2. Inform students that they will be expressing their personalities through a personal logo, but first they will be looking at some Hip Hop logos for inspiration.
  3. Distribute Handout – Hip Hop Logo Gallery Walk Worksheet to each student. Explain to students that they will be using the handout to help them examine some famous logos used by Hip Hop groups. Ask students:
    • The word “adjective” is used in the handout. Have you heard this word? What does it mean?
    • What are some adjectives we can use to describe a logo?
    • What are some adjectives we can use to describe someone’s personality?
  4. Display the images from Gallery Walk: Hip Hop Logos as stations around the room. Ask students to look at the images and fill in the corresponding section of the handout (pending class time, you could assign certain students to visit certain stations to ensure that all of the Hip Hop groups are represented in the activity).
  5. Once students complete the handout, ask them to return to their seats to discuss their responses as a class. Ask students:
    • What similarities did you see between the logo and the photograph of each group? Do you think each group’s logo and fashion are similar or different? Why?
  6. Create a chart on the board with the following headings: Run-DMC, Salt-N-Pepa, Wu-Tang Clan, A Tribe Called Quest. Have each student report the adjective they gave in response to question #8 in the handout. Write student responses in the appropriate area of the chart. Then, ask students:
    • Are the responses you see on the chart similar or different for each group? Why might this be the case?
    • Based on the chart, could you summarize what kind of personality each group is displaying through their logo and photograph?
  7. Inform students that they will now be creating a personal logo. Instruct students to take a few minutes to create a Personal Logo list of five personality traits they are proud of. Suggest that they also include some of their interests, physical traits, skills, and activities that they enjoy on their list.
  8. Once students have completed their list, have them partner up. Instruct each student to ask their partner to share three adjectives that their partner feels best describes them. Students will add the three adjectives their partner shared to their Personal Logo list.
  9. Ask each student to pick three words from their Personal Logo list that they feel best represents them. Then, instruct students to use those three words to create a graphic image consisting of not too much detail and with simple lines and shapes.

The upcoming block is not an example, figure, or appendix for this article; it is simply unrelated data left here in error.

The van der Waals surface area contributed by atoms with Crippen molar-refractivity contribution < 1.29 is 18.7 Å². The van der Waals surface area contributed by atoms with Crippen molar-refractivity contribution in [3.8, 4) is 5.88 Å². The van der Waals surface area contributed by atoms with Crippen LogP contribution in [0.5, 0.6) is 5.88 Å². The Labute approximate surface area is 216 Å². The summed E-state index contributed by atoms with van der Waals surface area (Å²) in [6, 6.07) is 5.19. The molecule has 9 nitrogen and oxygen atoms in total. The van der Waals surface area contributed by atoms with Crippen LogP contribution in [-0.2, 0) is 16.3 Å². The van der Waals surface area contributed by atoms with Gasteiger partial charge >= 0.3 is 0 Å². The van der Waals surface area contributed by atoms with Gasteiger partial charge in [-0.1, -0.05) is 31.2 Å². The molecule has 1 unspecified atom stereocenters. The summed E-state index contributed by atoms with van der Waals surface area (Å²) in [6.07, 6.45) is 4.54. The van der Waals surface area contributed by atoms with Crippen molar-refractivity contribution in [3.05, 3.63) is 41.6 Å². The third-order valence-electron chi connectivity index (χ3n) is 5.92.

Summary Activity:

  1. Ask each student to share their personal logo with the class, and explain what the logo represents about them. Then ask students:
    • Why did you choose the colors you chose?
    • Why did you choose the shapes and lines you chose?
    • How do the colors, shapes, and lines represent the parts of your personality you wanted to express?

Extension Activities:

  1. As a class, discuss a way you could group all the personal logos into categories (for instance, by color(s) used, curved or straight lines, or the general emotion evoked by the logos). Once organized (and pending time), brainstorm other ways you might group together the personal logos.
  2. Share student personal logos with


National Core Arts Standards


  • Anchor Standard 1: Generate and conceptualize artistic ideas and work.
  • Anchor Standard 2: Organize and develop artistic ideas and work.
  • Anchor Standard 3: Refine and complete artistic work.


  • Anchor Standard 4: Select, analyze and interpret artistic work for presentation.
  • Anchor Standard 5: Develop and refine artistic techniques and work for presentation.
  • Anchor Standard 6: Convey meaning through the presentation of artistic work.


  • Anchor Standard 7: Perceive and analyze artistic work.
  • Anchor Standard 8: Interpret intent and meaning in artistic work.
  • Anchor Standard 9: Apply criteria to evaluate artistic work.


  • Anchor Standard 10: Synthesize and relate knowledge and personal experiences to make art.
  • Anchor Standards 11: Relate artistic ideas and work with societal, cultural and historical context to deepen understanding.